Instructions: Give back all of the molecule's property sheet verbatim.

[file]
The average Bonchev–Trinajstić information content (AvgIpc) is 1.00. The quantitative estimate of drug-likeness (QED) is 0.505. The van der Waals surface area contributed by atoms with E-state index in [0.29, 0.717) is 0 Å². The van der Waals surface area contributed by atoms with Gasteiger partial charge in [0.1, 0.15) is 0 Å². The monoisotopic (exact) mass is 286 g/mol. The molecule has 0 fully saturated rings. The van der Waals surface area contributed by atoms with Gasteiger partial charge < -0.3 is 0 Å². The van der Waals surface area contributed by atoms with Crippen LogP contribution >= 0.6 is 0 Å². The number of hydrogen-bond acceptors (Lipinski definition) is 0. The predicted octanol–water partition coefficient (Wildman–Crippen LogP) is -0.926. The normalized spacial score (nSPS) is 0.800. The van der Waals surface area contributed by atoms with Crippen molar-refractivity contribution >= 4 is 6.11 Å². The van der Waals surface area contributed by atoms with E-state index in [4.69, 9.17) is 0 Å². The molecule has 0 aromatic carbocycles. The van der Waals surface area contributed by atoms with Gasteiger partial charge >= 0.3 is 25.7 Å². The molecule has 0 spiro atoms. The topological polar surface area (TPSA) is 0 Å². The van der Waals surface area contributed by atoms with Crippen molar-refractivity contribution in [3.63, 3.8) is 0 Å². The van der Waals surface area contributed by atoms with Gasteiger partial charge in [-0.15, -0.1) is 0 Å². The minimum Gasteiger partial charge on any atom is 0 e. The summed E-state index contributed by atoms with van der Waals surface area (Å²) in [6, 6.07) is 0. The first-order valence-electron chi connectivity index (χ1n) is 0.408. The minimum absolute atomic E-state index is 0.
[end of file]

The average Bonchev–Trinajstić information content (AvgIpc) is 1.00. The quantitative estimate of drug-likeness (QED) is 0.505. The van der Waals surface area contributed by atoms with E-state index in [0.29, 0.717) is 0 Å². The van der Waals surface area contributed by atoms with Gasteiger partial charge in [0.1, 0.15) is 0 Å². The monoisotopic (exact) mass is 286 g/mol. The molecule has 0 fully saturated rings. The van der Waals surface area contributed by atoms with Gasteiger partial charge < -0.3 is 0 Å². The van der Waals surface area contributed by atoms with Crippen LogP contribution >= 0.6 is 0 Å². The number of hydrogen-bond acceptors (Lipinski definition) is 0. The predicted octanol–water partition coefficient (Wildman–Crippen LogP) is -0.926. The normalized spacial score (nSPS) is 0.800. The van der Waals surface area contributed by atoms with Crippen molar-refractivity contribution >= 4 is 6.11 Å². The van der Waals surface area contributed by atoms with E-state index in [4.69, 9.17) is 0 Å². The molecule has 0 aromatic carbocycles. The van der Waals surface area contributed by atoms with Gasteiger partial charge >= 0.3 is 25.7 Å². The molecule has 0 spiro atoms. The topological polar surface area (TPSA) is 0 Å². The van der Waals surface area contributed by atoms with Crippen molar-refractivity contribution in [3.63, 3.8) is 0 Å². The van der Waals surface area contributed by atoms with Gasteiger partial charge in [-0.15, -0.1) is 0 Å². The minimum Gasteiger partial charge on any atom is 0 e. The summed E-state index contributed by atoms with van der Waals surface area (Å²) in [6, 6.07) is 0. The first-order valence-electron chi connectivity index (χ1n) is 0.408. The minimum absolute atomic E-state index is 0.